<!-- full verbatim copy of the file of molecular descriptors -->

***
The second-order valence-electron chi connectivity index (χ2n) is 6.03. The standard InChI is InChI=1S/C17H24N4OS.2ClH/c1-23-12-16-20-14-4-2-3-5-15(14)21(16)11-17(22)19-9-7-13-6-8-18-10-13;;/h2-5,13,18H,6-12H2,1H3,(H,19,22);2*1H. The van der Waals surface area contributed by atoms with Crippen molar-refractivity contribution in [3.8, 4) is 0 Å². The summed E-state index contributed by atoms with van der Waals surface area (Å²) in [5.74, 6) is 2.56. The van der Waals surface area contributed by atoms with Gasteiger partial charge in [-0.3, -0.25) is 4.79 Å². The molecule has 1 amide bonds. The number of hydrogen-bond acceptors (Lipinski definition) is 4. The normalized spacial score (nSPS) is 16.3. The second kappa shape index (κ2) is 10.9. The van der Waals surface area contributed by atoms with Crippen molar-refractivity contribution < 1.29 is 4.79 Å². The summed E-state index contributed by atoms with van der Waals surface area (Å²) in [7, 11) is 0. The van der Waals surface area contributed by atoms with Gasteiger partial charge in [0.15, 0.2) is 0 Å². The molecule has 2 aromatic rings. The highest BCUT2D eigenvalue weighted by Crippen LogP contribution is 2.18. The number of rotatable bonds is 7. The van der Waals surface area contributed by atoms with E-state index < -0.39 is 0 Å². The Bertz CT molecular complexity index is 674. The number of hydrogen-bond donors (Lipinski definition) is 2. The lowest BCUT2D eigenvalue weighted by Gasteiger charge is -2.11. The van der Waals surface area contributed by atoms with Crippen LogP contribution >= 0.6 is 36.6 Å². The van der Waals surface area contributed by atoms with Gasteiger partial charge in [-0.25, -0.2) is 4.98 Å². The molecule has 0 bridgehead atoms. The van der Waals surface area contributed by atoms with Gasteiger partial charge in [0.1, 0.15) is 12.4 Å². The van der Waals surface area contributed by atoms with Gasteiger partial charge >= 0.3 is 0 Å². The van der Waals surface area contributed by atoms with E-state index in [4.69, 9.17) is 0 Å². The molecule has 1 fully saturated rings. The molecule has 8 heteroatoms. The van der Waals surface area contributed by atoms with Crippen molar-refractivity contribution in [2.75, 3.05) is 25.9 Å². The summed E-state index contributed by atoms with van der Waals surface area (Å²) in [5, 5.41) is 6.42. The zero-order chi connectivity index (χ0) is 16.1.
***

The second-order valence-electron chi connectivity index (χ2n) is 6.03. The standard InChI is InChI=1S/C17H24N4OS.2ClH/c1-23-12-16-20-14-4-2-3-5-15(14)21(16)11-17(22)19-9-7-13-6-8-18-10-13;;/h2-5,13,18H,6-12H2,1H3,(H,19,22);2*1H. The van der Waals surface area contributed by atoms with Crippen molar-refractivity contribution in [3.8, 4) is 0 Å². The summed E-state index contributed by atoms with van der Waals surface area (Å²) in [5.74, 6) is 2.56. The van der Waals surface area contributed by atoms with Gasteiger partial charge in [-0.3, -0.25) is 4.79 Å². The molecule has 1 amide bonds. The number of hydrogen-bond acceptors (Lipinski definition) is 4. The normalized spacial score (nSPS) is 16.3. The second kappa shape index (κ2) is 10.9. The van der Waals surface area contributed by atoms with Crippen molar-refractivity contribution < 1.29 is 4.79 Å². The summed E-state index contributed by atoms with van der Waals surface area (Å²) in [7, 11) is 0. The van der Waals surface area contributed by atoms with Gasteiger partial charge in [0.15, 0.2) is 0 Å². The molecule has 2 aromatic rings. The highest BCUT2D eigenvalue weighted by Crippen LogP contribution is 2.18. The number of rotatable bonds is 7. The van der Waals surface area contributed by atoms with E-state index < -0.39 is 0 Å². The Bertz CT molecular complexity index is 674. The number of hydrogen-bond donors (Lipinski definition) is 2. The lowest BCUT2D eigenvalue weighted by Gasteiger charge is -2.11. The van der Waals surface area contributed by atoms with Crippen LogP contribution >= 0.6 is 36.6 Å². The van der Waals surface area contributed by atoms with Gasteiger partial charge in [-0.25, -0.2) is 4.98 Å². The molecule has 0 bridgehead atoms. The van der Waals surface area contributed by atoms with Gasteiger partial charge in [0.1, 0.15) is 12.4 Å². The van der Waals surface area contributed by atoms with Gasteiger partial charge >= 0.3 is 0 Å². The van der Waals surface area contributed by atoms with E-state index in [4.69, 9.17) is 0 Å². The molecule has 1 fully saturated rings. The molecule has 8 heteroatoms. The van der Waals surface area contributed by atoms with Crippen molar-refractivity contribution in [2.75, 3.05) is 25.9 Å². The summed E-state index contributed by atoms with van der Waals surface area (Å²) in [5, 5.41) is 6.42. The zero-order chi connectivity index (χ0) is 16.1.